In the article I linked to, the writer referenced critics but made little attempt to name them. Since posting, critics have been coming out of the proverbial woodwork to defend Farley and other nuns against Vatican censure. One prominent monastic, Sister Simone Campbell of the lobbying group NETWORK, went on to Stephen Colbert's show last night in order to say her piece with Colbert as her farcical foil. During the course of their discussion, Colbert asked her to admit that she wasn't socially conservative enough. She responded:
Actually, what I’ll admit is that we’re faithful to the Gospel. We work every day to live as Jesus did in relationship with people at the margins of our society. That’s all we do.
Colbert retorted, tongue firmly in cheek, that it was unfair to play the Jesus card and that he couldn't debate the Bible with a nun. Luckily I have no such compunctions. What Sister Campbell claims to be doing is the Gospel. There really can be no argument about that. Jesus did live his daily life among the socially marginal, forming relationships and working for their benefit. Unfortunately, her contention that this is "all we do" is misleading. The Vatican is not complaining that the nuns are ministering to or forming relationships with homosexuals, divorcees, and other arguably marginal groups. The problem is that they are endorsing morally marginal behaviors.
It is necessary to remember Jesus' stated motivation for being among sinners: it's the sick who need a doctor. Jesus solution to morally marginal behavior was not to expand what was morally permissible but to rehabilitate sinners (a grace of which we are all recipients). When Christ steps in to defend the woman caught in adultery, apocryphal though the story may be, he does tell her "neither do I condemn you" but he concludes with the admonition "go and sin no more." It is critical in this discussion to realize that keeping the commands of love and forgiveness do not translate into a fluid morality.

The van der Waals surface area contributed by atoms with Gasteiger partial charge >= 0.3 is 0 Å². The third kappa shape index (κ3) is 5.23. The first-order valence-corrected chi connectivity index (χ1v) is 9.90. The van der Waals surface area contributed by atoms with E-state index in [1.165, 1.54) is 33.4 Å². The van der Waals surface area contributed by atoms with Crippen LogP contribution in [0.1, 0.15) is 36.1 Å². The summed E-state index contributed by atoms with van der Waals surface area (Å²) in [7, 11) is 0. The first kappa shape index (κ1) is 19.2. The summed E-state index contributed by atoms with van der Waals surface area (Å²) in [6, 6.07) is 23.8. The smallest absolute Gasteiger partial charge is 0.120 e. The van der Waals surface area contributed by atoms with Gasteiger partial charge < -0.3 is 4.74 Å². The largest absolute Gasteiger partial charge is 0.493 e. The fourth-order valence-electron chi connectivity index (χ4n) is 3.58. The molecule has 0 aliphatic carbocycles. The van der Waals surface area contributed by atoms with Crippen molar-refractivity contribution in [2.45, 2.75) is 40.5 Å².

That's the fundamental problem when people--take Carrie Underwood for example--try to say that their Christianity made them endorse homosexuality. It is possible, because people have done it, to make a number of reasoned (though I think fatally flawed) arguments that homosexuality is consistent with the Scriptures and the broader Christian ethos, though obviously not with the traditional testimony of the church universal. Stating matter-of-factly, however, that God wants everyone to love everyone ergo gay marriage is moral misunderstands love just as much as Sister Campbell misunderstands relationship. The question of whether or not gay marriage is morally permissible is distinct from whether or not we should love homosexuals or establish relationships with them.
I, of course, have opinions on both issues which coincide neither with Sister Campbell nor Stephen Colbert's caricatured conservative. But those aren't really the point. The point is that the unthinking appeal to Jesus and the Gospel like a political slogan by both sides is shameful and, more importantly, unproductive. Jesus does not belong to a modern political party--just like he didn't belong to an ancient political faction--and the suggestion that Christianity endorses political positions is repugnant. At the very least, however, we should realize that God does not recognize the lines that we draw. Social liberals and social conservatives need to realize that they can both be Christians--flawed, finite, wrong more often than they're not Christians. When the Vatican says to its ecclesiastical subordinates, "You're not teaching what we believe" that is not sexism and it is not infidelity to the Gospel. It is a statement of fact. Meanwhile, when Sister Campbell says "We're faithful to the Gospel...that's all we do" it has all the grandiosity characteristic of self-delusion and unintentional falsehood.